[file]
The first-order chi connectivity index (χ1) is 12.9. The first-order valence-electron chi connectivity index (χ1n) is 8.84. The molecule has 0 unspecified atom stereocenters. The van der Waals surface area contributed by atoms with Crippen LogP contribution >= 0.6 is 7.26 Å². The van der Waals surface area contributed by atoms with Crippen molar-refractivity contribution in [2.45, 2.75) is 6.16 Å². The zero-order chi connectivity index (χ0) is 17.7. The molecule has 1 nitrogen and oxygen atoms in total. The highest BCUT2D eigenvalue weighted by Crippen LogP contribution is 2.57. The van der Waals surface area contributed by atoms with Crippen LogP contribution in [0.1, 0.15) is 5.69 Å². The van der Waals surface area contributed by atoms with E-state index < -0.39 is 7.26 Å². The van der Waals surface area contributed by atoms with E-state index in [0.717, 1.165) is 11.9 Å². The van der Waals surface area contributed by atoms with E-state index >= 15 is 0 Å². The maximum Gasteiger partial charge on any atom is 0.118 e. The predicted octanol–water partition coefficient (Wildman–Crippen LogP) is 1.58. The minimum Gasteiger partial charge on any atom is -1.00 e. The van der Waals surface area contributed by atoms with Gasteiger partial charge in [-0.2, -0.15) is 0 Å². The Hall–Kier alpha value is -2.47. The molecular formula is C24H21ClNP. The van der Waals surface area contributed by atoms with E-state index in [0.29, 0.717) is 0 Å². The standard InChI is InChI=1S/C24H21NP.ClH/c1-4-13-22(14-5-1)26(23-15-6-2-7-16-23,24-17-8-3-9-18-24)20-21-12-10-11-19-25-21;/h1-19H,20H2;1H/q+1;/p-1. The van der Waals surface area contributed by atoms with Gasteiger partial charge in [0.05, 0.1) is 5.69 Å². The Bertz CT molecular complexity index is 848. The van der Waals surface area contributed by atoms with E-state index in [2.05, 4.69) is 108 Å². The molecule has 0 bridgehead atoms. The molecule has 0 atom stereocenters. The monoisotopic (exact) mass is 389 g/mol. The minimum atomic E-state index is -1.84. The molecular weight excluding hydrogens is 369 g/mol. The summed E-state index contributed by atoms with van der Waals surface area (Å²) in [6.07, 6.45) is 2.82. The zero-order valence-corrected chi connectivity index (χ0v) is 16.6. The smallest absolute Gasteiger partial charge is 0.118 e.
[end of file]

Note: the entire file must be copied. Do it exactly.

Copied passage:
The first-order chi connectivity index (χ1) is 12.9. The first-order valence-electron chi connectivity index (χ1n) is 8.84. The molecule has 0 unspecified atom stereocenters. The van der Waals surface area contributed by atoms with Crippen LogP contribution >= 0.6 is 7.26 Å². The van der Waals surface area contributed by atoms with Crippen molar-refractivity contribution in [2.45, 2.75) is 6.16 Å². The zero-order chi connectivity index (χ0) is 17.7. The molecule has 1 nitrogen and oxygen atoms in total. The highest BCUT2D eigenvalue weighted by Crippen LogP contribution is 2.57. The van der Waals surface area contributed by atoms with Crippen LogP contribution in [0.1, 0.15) is 5.69 Å². The van der Waals surface area contributed by atoms with E-state index < -0.39 is 7.26 Å². The van der Waals surface area contributed by atoms with E-state index in [0.717, 1.165) is 11.9 Å². The van der Waals surface area contributed by atoms with E-state index >= 15 is 0 Å². The maximum Gasteiger partial charge on any atom is 0.118 e. The predicted octanol–water partition coefficient (Wildman–Crippen LogP) is 1.58. The minimum Gasteiger partial charge on any atom is -1.00 e. The van der Waals surface area contributed by atoms with Gasteiger partial charge in [-0.2, -0.15) is 0 Å². The Hall–Kier alpha value is -2.47. The molecular formula is C24H21ClNP. The van der Waals surface area contributed by atoms with E-state index in [0.29, 0.717) is 0 Å². The standard InChI is InChI=1S/C24H21NP.ClH/c1-4-13-22(14-5-1)26(23-15-6-2-7-16-23,24-17-8-3-9-18-24)20-21-12-10-11-19-25-21;/h1-19H,20H2;1H/q+1;/p-1. The van der Waals surface area contributed by atoms with Gasteiger partial charge in [0.05, 0.1) is 5.69 Å². The Bertz CT molecular complexity index is 848. The van der Waals surface area contributed by atoms with E-state index in [2.05, 4.69) is 108 Å². The molecule has 0 bridgehead atoms. The molecule has 0 atom stereocenters. The monoisotopic (exact) mass is 389 g/mol. The minimum atomic E-state index is -1.84. The molecular weight excluding hydrogens is 369 g/mol. The summed E-state index contributed by atoms with van der Waals surface area (Å²) in [6.07, 6.45) is 2.82. The zero-order valence-corrected chi connectivity index (χ0v) is 16.6. The smallest absolute Gasteiger partial charge is 0.118 e.